90% of older adults want to age peacefully at home, not in institutions or hospitals. Yet 52% of older adults 65 and above have two or three comorbidities from respiratory illnesses, diabetes, cardiovascular osteoarthritis, and beyond. This commonality means that the majority of the elderly will end up in the very facilities they wish to avoid.

“There seems to be a focus on youth that is unequal. The knowledge and reminiscence of older adults are fascinating.” Shain shares, “We did an experiment on this where we invited older adults and younger adults—adults between the ages of 20 and 35—and we matched them with adults 60 and above. We put 10 topics up on the wall, and we asked them to pick three that they wanted to talk about.” 

Each pair had a 15-minute conversation. For seven minutes, they discussed the topic they chose, and with the remaining time, they slipped into a more intimate discussion unprompted.

“On the debrief at the end, the older people said, ‘I didn't know my knowledge could help younger people so much, I want to do more of this and give back.’ And younger people said, ‘It was lovely to speak to another individual, as old as my grandma, to actually understand life stories, life learnings, and how to interact with an older adult.’” Shain continues.

There is endless untapped value in intergenerational connections. We need only to look around and recognize the opportunities. 

How facilitates communication, connection, and learning in caregiving

How facilitates communication

It is a proven science that the more engaged and included older adults are, the healthier they live. It does not have to be complicated or expensive to provide those environments. 

“A lot of individuals think that technology can replace human contact,” Shain points out, “I don't believe that's the right way. I believe that technology can assist us to do better, to increase interactions, and help ease some of the stresses of everyday life so that you can focus on the content of your interaction.”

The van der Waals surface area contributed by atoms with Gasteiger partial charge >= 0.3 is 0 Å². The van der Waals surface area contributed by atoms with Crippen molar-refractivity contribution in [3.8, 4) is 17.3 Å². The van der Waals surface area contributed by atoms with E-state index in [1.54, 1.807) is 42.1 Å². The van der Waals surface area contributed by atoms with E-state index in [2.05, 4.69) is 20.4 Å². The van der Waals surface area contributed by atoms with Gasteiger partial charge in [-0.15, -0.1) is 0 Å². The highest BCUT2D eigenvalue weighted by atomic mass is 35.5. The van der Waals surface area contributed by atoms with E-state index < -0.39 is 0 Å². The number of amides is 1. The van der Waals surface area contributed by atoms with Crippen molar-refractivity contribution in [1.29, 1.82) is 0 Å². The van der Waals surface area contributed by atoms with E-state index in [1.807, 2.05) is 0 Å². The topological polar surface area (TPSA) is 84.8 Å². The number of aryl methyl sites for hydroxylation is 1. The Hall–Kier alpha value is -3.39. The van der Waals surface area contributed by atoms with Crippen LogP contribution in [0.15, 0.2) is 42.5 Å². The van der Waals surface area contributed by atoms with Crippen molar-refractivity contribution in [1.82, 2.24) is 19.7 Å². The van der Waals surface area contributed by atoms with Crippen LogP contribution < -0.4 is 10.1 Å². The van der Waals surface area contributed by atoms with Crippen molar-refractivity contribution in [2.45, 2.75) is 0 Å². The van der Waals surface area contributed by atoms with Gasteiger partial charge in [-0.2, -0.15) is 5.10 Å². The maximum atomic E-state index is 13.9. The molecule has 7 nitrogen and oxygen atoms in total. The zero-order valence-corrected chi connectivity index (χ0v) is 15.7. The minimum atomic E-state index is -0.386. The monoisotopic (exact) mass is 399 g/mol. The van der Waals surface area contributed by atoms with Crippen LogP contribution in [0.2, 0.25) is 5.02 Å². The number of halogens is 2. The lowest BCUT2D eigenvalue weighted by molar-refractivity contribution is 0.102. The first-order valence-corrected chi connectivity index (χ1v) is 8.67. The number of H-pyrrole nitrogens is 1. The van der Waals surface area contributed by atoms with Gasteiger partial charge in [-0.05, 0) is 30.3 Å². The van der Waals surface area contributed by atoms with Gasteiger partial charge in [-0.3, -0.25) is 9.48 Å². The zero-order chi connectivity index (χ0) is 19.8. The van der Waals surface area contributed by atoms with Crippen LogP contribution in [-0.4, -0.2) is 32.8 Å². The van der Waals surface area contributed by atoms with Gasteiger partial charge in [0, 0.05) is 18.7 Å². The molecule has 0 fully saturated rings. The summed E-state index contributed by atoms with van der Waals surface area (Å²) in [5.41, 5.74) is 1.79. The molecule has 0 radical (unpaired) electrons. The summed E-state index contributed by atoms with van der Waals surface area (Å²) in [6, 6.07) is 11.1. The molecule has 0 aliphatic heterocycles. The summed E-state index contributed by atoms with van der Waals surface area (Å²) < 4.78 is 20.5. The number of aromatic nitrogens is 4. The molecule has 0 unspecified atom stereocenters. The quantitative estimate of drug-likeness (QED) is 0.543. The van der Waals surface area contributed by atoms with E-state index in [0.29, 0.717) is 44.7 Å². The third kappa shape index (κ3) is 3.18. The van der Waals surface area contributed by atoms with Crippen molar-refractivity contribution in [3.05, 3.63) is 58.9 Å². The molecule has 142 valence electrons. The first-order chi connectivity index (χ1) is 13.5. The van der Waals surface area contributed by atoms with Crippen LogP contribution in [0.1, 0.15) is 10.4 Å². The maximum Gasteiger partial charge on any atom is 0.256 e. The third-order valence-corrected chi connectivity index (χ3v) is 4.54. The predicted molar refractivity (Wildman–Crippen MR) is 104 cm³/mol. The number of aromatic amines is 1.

The world is beautiful, and the benefits of being in nature do not diminish with age. If anything, they increase. The lack of mobility in old age tends to create isolation and loneliness, a cut-off existence that includes even basic joys like strolling through a park or along the beach.

“One thing about is to deal with the coordination and complexity of care, but on the other side, there's the issue of connection, communication, learning—these are all things that everyone involved in care can benefit from.” Shain explains, “Within the app, we very quickly realized that older adults want to learn new things, and so we have something called learning journeys, where individuals can go and do a 30-minute or a 45-minute learning schedule.”

These learning journeys can be anything from gardening to painting to meditation. And soon, Shain and her team are introducing skill swaps in the coming year, where generations can connect over special interests.

Within the app, there's the ability to access resources for caregivers, as well—often around how to take a break and engage your employer so they can gain support from some of the employer's benefits available today. 

Where do you see the future of elder care going in the next few years? Do you have experience caring for a loved one into old age? 

Be sure to check out Shain’s full episode for further insight on caregiving and intergenerational connection, and learn more at!